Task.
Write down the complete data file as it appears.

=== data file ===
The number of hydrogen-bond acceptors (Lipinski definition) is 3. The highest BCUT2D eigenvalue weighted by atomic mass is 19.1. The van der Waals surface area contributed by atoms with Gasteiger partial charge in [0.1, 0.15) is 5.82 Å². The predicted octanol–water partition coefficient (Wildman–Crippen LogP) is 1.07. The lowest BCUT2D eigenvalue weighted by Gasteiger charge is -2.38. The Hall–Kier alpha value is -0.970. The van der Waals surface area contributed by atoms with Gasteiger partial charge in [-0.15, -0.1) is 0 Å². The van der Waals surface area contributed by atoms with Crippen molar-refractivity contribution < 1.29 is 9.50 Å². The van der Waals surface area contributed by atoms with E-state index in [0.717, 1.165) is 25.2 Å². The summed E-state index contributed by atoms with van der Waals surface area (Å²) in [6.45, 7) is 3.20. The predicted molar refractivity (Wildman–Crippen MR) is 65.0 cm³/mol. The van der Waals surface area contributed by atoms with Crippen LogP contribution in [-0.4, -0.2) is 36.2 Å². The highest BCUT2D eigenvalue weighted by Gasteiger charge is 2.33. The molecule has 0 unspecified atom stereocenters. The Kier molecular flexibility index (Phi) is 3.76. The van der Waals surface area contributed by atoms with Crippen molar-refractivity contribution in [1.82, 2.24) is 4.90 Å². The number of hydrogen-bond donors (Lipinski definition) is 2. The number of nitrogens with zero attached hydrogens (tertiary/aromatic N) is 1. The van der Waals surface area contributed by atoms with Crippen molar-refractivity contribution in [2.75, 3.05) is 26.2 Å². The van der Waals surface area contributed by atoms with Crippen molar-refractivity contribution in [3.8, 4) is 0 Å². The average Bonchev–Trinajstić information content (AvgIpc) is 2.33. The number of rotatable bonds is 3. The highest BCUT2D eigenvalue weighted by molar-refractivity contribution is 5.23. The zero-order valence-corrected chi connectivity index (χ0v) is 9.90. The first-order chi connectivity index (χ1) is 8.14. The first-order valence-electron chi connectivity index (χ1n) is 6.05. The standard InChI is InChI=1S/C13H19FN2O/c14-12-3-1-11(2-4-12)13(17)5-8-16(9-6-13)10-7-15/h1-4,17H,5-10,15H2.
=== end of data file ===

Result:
The number of hydrogen-bond acceptors (Lipinski definition) is 3. The highest BCUT2D eigenvalue weighted by atomic mass is 19.1. The van der Waals surface area contributed by atoms with Gasteiger partial charge in [0.1, 0.15) is 5.82 Å². The predicted octanol–water partition coefficient (Wildman–Crippen LogP) is 1.07. The lowest BCUT2D eigenvalue weighted by Gasteiger charge is -2.38. The Hall–Kier alpha value is -0.970. The van der Waals surface area contributed by atoms with Gasteiger partial charge in [-0.15, -0.1) is 0 Å². The van der Waals surface area contributed by atoms with Crippen molar-refractivity contribution < 1.29 is 9.50 Å². The van der Waals surface area contributed by atoms with E-state index in [0.717, 1.165) is 25.2 Å². The summed E-state index contributed by atoms with van der Waals surface area (Å²) in [6.45, 7) is 3.20. The predicted molar refractivity (Wildman–Crippen MR) is 65.0 cm³/mol. The van der Waals surface area contributed by atoms with Crippen LogP contribution in [-0.4, -0.2) is 36.2 Å². The highest BCUT2D eigenvalue weighted by Gasteiger charge is 2.33. The molecule has 0 unspecified atom stereocenters. The Kier molecular flexibility index (Phi) is 3.76. The van der Waals surface area contributed by atoms with Crippen molar-refractivity contribution in [1.82, 2.24) is 4.90 Å². The number of hydrogen-bond donors (Lipinski definition) is 2. The number of nitrogens with zero attached hydrogens (tertiary/aromatic N) is 1. The van der Waals surface area contributed by atoms with Crippen molar-refractivity contribution in [2.75, 3.05) is 26.2 Å². The van der Waals surface area contributed by atoms with Crippen molar-refractivity contribution in [3.8, 4) is 0 Å². The average Bonchev–Trinajstić information content (AvgIpc) is 2.33. The number of rotatable bonds is 3. The highest BCUT2D eigenvalue weighted by molar-refractivity contribution is 5.23. The zero-order valence-corrected chi connectivity index (χ0v) is 9.90. The first-order chi connectivity index (χ1) is 8.14. The first-order valence-electron chi connectivity index (χ1n) is 6.05. The standard InChI is InChI=1S/C13H19FN2O/c14-12-3-1-11(2-4-12)13(17)5-8-16(9-6-13)10-7-15/h1-4,17H,5-10,15H2.